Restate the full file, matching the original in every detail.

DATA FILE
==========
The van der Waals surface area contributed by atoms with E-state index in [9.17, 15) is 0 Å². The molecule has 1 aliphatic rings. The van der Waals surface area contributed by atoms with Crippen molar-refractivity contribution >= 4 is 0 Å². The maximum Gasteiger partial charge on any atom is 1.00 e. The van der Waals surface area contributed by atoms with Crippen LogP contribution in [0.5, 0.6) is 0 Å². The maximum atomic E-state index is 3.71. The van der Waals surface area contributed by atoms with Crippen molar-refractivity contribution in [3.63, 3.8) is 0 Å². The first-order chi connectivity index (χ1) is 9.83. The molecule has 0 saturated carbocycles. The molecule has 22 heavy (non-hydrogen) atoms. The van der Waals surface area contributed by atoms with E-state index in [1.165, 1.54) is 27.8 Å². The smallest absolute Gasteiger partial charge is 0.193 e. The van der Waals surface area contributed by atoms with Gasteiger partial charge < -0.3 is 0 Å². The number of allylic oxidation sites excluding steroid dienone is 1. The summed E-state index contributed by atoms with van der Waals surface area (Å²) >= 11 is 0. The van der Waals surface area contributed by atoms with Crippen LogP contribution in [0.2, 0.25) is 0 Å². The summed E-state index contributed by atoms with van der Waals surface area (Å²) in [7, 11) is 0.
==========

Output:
The van der Waals surface area contributed by atoms with E-state index in [9.17, 15) is 0 Å². The molecule has 1 aliphatic rings. The van der Waals surface area contributed by atoms with Crippen molar-refractivity contribution >= 4 is 0 Å². The maximum Gasteiger partial charge on any atom is 1.00 e. The van der Waals surface area contributed by atoms with Crippen LogP contribution in [0.5, 0.6) is 0 Å². The maximum atomic E-state index is 3.71. The van der Waals surface area contributed by atoms with Crippen molar-refractivity contribution in [3.63, 3.8) is 0 Å². The first-order chi connectivity index (χ1) is 9.83. The molecule has 0 saturated carbocycles. The molecule has 22 heavy (non-hydrogen) atoms. The van der Waals surface area contributed by atoms with E-state index in [1.165, 1.54) is 27.8 Å². The smallest absolute Gasteiger partial charge is 0.193 e. The van der Waals surface area contributed by atoms with Gasteiger partial charge < -0.3 is 0 Å². The number of allylic oxidation sites excluding steroid dienone is 1. The summed E-state index contributed by atoms with van der Waals surface area (Å²) >= 11 is 0. The van der Waals surface area contributed by atoms with Crippen LogP contribution in [0.2, 0.25) is 0 Å². The summed E-state index contributed by atoms with van der Waals surface area (Å²) in [7, 11) is 0.